¶ 45 Nevertheless, assuming, arguendo, that the trial court erroneously admitted Ms. Bennett's opinion testimony, Defendant cannot demonstrate prejudice. Although Defendant correctly notes that a “violation of the defendant's rights under the Constitution of the United States is prejudicial unless the appellate court finds that it was harmless beyond a reasonable doubt[,]” N.C. Gen. Stat. § 15A-1443(b), she fails to articulate how the admission of Ms. Bennett's opinion testimony amounted to a constitutional violation. Citing no case law or statutory authority, Defendant simply contends that “[a]llowing lay opinion evidence concerning an element of the crime violated [her] constitutional right to a fair trial and due process.” As such, we have no legal basis upon which to review this alleged error. See N.C.R. App. P. 28(b)(6). In that “[i]t is not the role of this Court to craft [D]efendant's arguments for h[er,]” State v. Earls, 234 N.C. App. 186, 192, 758 S.E.2d 654, 658, disc. review denied, 367 N.C. 791, 766 S.E.2d 643 (2014), Defendant's prejudice argument pursuant to N.C. Gen. Stat. § 15A-1443(b) fails.
¶ 46 Defendant next argues that because “[t]he jurors in this case would have been sympathetic toward a woman whose common law husband and father of her children had been shot in her presence[,]” there was a reasonable possibility that the jury would have acquitted Defendant if the trial court had not admitted Ms. Bennett's opinion testimony. The argument is also unavailing.
¶ 47 As the State articulates in its appellate brief, the trial court admitted without objection substantially similar evidence regarding the level of danger at FishZilla that evening. Mr. Quick stated at trial that he did not believe that it was necessary to call 9-1-1 prior to the shooting, given that the altercation had lasted for less than a minute at that point. Mr. Livengood testified that although he had a firearm on his person that evening, he never brandished his weapon; when asked whether he believed that either Defendant or Ms. Dillard “was in danger of serious, imminent harm” that night, Mr. Livengood replied, “No.” Because “other admitted evidence included substantially similar information” as Ms. Bennett's challenged lay opinion, Delau, 381 N.C. 226, 2022-NCSC-61, ¶ 33, 872 S.E.2d 41, Defendant cannot demonstrate that “there is a reasonable possibility that, had the evidence not been admitted, the jury would have reached a different verdict[,]” Malone-Bullock, 278 N.C. App. 736, 2021-NCCOA-406, ¶ 17, 863 S.E.2d 659 (citation omitted). Accordingly, her argument is overruled.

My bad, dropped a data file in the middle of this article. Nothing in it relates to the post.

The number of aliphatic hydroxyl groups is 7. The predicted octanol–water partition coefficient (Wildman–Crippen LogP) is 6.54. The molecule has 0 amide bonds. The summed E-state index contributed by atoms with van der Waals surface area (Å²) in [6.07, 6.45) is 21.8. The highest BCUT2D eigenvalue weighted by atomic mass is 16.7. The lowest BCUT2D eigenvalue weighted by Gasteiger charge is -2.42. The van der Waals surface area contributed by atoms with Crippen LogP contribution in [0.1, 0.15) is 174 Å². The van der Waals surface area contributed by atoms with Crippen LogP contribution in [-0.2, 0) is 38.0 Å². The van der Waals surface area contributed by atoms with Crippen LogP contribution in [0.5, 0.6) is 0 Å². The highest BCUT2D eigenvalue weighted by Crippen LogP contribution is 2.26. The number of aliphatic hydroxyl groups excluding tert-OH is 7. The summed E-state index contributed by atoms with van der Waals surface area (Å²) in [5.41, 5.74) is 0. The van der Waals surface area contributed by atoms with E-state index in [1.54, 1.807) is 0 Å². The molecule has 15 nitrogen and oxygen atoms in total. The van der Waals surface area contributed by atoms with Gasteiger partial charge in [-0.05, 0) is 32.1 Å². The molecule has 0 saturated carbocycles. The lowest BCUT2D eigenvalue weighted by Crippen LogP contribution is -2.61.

¶ 48 Finally, Defendant argues that the trial court abused its discretion in admitting Ms. Bennett's lay opinion because her opinion “was based on inadmissible character evidence[,]” as described in Rule 404 of the North Carolina Rules of Evidence. However, careful review of the transcript reveals that Defendant did not raise this argument before the trial court. Therefore, this issue was not preserved for appellate review. See N.C.R. App. P. 10(a)(1) (requiring a party to present to the trial court a timely objection “stating the specific grounds for the ruling the party desired the court to make if the specific grounds were not apparent from the context” and “to obtain a ruling upon the party's ․ objection” to preserve an issue for appellate review).
¶ 49 “Where a defendant objects to the admission of evidence before the trial court and states a specific ground as the basis for that objection, but raises a different ground as the basis for his argument on appeal, the issue is not preserved.” State v. Gettleman, 275 N.C. App. 260, 272, 853 S.E.2d 447, 455 (2020) (concluding that the defendant had not preserved for appellate review his argument that the challenged evidence was inadmissible as speculative lay-opinion testimony under Rule 701 where the defendant argued hearsay and confrontation grounds below), disc. review denied, 377 N.C. 557, 858 S.E.2d 286, 290 (2021).
¶ 50 Here, Defendant's counsel explicitly asked that his objection to Ms. Bennett's opinion “be noted under the Sixth and Fourteenth Amendment[s].” Defense counsel also argued that Ms. Bennett's opinion was not “relevant to the issue of self-defense or defense of others from her perspective.” After hearing arguments from the parties, the trial court overruled Defendant's objection on both of the asserted grounds.
¶ 51 Our appellate courts have “long held that where a theory argued on appeal was not raised before the trial court, the law does not permit parties to swap horses between courts in order to get a better mount” on appeal. State v. Sharpe, 344 N.C. 190, 194, 473 S.E.2d 3, 5 (1996) (citation and internal quotation marks omitted). Accordingly, Defendant may not present her new argument for appellate review.
¶ 52 The trial court did not abuse its discretion by excluding Defendant's expert's testimony regarding the use of force and self-defense, and Defendant has failed to demonstrate that she was prejudiced by the admission of the lay opinion testimony of a witness for the State. Thus, we conclude that Defendant received a fair trial, free from prejudicial error.
NO PREJUDICIAL ERROR.
Chief Judge STROUD and Judge DIETZ concur.
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Docket No: No. COA22-216
Decided: October 18, 2022
Court: Court of Appeals of North Carolina.